At the annual meeting of the American Economic Association here in San Francisco, Israel Kirzner (85), who studied directly under the great Austrian School economist Ludwig von Mises, and who has done what I believe to be very important work in the field of entrepreneurship, was on the short list of only 21 economists who received votes as a possible winner of the 2016 Noble Prize in Economics.
To be sure, Kirzner received only 2% of the vote, but the AEA is a very mainstream organization and very heavily influenced by econometric methods rejected by the Austrian school.
In 2014, I wrote:
I have been on record since at least 2008, calling for Kirzner to be awarded the Nobel Prize. (I am also on record advocating the Nobel Peace Prize be awarded to Walter Block and Lew Rockwell)I can think of no one currently more deserving of the Noble Prize in economics than Kirzner. (Mises himself should have been awarded the prize after his publication of Human Action.)
Kirzner studied under the great Austrian economist Ludwig von Mises and I believe his work on entrepreneurship is path breaking and has significant policy implications.
Kirzner's important insight is in drawing out the essence of what entrepreneurship is. He argues that entrepreneurship is the ability to recognize a potential opportunity and act on it. Notably, and this is where, in particular, many other Austrian economists differ with him, he does not see the risking of capital as a characteristic specifically tied to the entrepreneur.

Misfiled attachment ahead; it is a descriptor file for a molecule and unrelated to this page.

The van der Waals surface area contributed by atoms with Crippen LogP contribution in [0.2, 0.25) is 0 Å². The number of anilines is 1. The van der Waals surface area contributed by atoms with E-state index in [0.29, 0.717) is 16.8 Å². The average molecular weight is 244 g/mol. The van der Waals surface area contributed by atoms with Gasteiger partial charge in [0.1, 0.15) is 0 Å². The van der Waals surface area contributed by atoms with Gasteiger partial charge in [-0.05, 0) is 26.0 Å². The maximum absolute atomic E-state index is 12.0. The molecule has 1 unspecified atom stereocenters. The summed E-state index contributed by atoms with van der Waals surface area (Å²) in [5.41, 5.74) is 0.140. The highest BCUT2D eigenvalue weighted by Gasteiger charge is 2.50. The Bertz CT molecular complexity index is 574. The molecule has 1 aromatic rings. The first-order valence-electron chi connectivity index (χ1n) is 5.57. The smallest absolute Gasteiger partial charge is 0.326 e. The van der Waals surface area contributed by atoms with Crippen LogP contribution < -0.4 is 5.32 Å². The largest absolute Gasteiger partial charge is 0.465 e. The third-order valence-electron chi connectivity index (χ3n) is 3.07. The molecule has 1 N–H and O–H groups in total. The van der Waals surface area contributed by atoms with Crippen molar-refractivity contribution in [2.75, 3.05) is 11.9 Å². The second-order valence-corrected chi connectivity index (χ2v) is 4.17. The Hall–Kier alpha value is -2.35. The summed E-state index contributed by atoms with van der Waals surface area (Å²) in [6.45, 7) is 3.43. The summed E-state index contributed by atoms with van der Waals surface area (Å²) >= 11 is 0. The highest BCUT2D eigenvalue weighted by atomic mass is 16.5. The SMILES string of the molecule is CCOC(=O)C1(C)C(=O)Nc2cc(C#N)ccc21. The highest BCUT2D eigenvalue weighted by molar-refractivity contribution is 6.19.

He sees the awareness of where capital can be found to be part of what an entrepreneur must be aware of to successfully complete an entrepreneurial project, rather than that the entrepreneur himself must have capital at risk.
Thus, though, the role of the entrepreneur and that of the person who risks capital are generally tied close together, they are two separate functions.
If Kirzner is correct about this, and I believe he is, then it has profound policy implications, since those who argue that a person in poverty does not get an even break, are set back significantly by Kirzner's observation. Since if personal capital that is owned by the entrepreneur is not necessary to launch an entrepreneurial project, then the poor person is not at a disadvantage in pursuing entrepreneurial opportunities simply because he is poor, Thus, the poor do not need a special break. The poor who spot entrepreneurial opportunities, including where to find willing capital investors, can do so without the advantage of their own capital, and thus they can lift themselves from poverty just by keen entrepreneurial awareness.